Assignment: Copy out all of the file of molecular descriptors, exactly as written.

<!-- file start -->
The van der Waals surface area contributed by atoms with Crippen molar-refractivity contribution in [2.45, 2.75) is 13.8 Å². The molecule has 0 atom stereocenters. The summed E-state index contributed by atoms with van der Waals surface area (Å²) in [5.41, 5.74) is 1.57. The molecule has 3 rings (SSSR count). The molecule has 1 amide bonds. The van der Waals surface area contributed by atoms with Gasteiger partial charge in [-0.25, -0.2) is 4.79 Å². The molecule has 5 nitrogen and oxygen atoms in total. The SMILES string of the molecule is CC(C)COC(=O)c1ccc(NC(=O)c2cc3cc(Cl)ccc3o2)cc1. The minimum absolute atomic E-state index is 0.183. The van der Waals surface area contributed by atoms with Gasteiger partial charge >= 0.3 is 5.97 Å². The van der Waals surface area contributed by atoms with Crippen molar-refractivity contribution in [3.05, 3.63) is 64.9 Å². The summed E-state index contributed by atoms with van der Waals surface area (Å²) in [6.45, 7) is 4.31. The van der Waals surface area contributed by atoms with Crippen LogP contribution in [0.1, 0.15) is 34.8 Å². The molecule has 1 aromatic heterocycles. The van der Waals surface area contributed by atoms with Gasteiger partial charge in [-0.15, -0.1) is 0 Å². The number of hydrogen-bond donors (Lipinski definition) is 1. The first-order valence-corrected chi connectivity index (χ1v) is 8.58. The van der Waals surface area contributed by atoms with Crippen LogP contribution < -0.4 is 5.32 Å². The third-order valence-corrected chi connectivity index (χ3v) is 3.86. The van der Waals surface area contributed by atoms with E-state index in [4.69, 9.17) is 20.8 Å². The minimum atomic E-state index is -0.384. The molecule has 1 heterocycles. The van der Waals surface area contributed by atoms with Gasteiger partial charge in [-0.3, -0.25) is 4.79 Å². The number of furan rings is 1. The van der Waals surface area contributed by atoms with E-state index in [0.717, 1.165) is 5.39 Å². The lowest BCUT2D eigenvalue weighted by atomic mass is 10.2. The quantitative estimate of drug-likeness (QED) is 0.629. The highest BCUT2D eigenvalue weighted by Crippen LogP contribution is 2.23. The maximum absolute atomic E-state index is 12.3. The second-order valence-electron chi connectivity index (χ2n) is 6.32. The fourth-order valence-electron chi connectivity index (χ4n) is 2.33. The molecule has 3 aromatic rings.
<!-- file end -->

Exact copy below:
The van der Waals surface area contributed by atoms with Crippen molar-refractivity contribution in [2.45, 2.75) is 13.8 Å². The molecule has 0 atom stereocenters. The summed E-state index contributed by atoms with van der Waals surface area (Å²) in [5.41, 5.74) is 1.57. The molecule has 3 rings (SSSR count). The molecule has 1 amide bonds. The van der Waals surface area contributed by atoms with Gasteiger partial charge in [-0.25, -0.2) is 4.79 Å². The molecule has 5 nitrogen and oxygen atoms in total. The SMILES string of the molecule is CC(C)COC(=O)c1ccc(NC(=O)c2cc3cc(Cl)ccc3o2)cc1. The minimum absolute atomic E-state index is 0.183. The van der Waals surface area contributed by atoms with Gasteiger partial charge >= 0.3 is 5.97 Å². The van der Waals surface area contributed by atoms with Crippen molar-refractivity contribution in [3.05, 3.63) is 64.9 Å². The summed E-state index contributed by atoms with van der Waals surface area (Å²) in [6.45, 7) is 4.31. The van der Waals surface area contributed by atoms with Crippen LogP contribution in [0.1, 0.15) is 34.8 Å². The molecule has 1 aromatic heterocycles. The van der Waals surface area contributed by atoms with Gasteiger partial charge in [-0.15, -0.1) is 0 Å². The number of hydrogen-bond donors (Lipinski definition) is 1. The first-order valence-corrected chi connectivity index (χ1v) is 8.58. The van der Waals surface area contributed by atoms with Crippen LogP contribution < -0.4 is 5.32 Å². The third-order valence-corrected chi connectivity index (χ3v) is 3.86. The van der Waals surface area contributed by atoms with E-state index in [4.69, 9.17) is 20.8 Å². The minimum atomic E-state index is -0.384. The molecule has 1 heterocycles. The van der Waals surface area contributed by atoms with Gasteiger partial charge in [-0.3, -0.25) is 4.79 Å². The number of furan rings is 1. The van der Waals surface area contributed by atoms with E-state index in [0.717, 1.165) is 5.39 Å². The lowest BCUT2D eigenvalue weighted by atomic mass is 10.2. The quantitative estimate of drug-likeness (QED) is 0.629. The highest BCUT2D eigenvalue weighted by Crippen LogP contribution is 2.23. The maximum absolute atomic E-state index is 12.3. The second-order valence-electron chi connectivity index (χ2n) is 6.32. The fourth-order valence-electron chi connectivity index (χ4n) is 2.33. The molecule has 3 aromatic rings.